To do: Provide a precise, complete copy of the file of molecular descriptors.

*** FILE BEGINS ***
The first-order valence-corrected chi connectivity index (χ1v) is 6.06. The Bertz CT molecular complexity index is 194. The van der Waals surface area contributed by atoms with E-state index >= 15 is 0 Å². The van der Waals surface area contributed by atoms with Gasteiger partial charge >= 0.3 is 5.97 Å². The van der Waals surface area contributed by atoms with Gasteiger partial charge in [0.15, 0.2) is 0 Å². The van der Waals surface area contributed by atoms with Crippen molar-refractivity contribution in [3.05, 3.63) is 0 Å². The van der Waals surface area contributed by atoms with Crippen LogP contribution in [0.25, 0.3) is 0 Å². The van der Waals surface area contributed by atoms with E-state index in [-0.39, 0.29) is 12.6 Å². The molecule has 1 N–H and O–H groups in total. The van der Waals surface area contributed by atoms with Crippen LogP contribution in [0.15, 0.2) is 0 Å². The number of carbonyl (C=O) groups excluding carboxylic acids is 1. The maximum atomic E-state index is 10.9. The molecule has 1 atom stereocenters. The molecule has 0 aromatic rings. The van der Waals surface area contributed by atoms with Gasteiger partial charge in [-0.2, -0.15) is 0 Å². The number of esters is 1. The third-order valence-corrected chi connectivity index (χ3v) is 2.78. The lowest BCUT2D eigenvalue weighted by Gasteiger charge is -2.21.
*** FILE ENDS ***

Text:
The first-order valence-corrected chi connectivity index (χ1v) is 6.06. The Bertz CT molecular complexity index is 194. The van der Waals surface area contributed by atoms with E-state index >= 15 is 0 Å². The van der Waals surface area contributed by atoms with Gasteiger partial charge >= 0.3 is 5.97 Å². The van der Waals surface area contributed by atoms with Gasteiger partial charge in [0.15, 0.2) is 0 Å². The van der Waals surface area contributed by atoms with Crippen molar-refractivity contribution in [3.05, 3.63) is 0 Å². The van der Waals surface area contributed by atoms with Crippen LogP contribution in [0.25, 0.3) is 0 Å². The van der Waals surface area contributed by atoms with E-state index in [-0.39, 0.29) is 12.6 Å². The molecule has 1 N–H and O–H groups in total. The van der Waals surface area contributed by atoms with Crippen LogP contribution in [0.15, 0.2) is 0 Å². The number of carbonyl (C=O) groups excluding carboxylic acids is 1. The maximum atomic E-state index is 10.9. The molecule has 1 atom stereocenters. The molecule has 0 aromatic rings. The van der Waals surface area contributed by atoms with Gasteiger partial charge in [-0.2, -0.15) is 0 Å². The number of esters is 1. The third-order valence-corrected chi connectivity index (χ3v) is 2.78. The lowest BCUT2D eigenvalue weighted by Gasteiger charge is -2.21.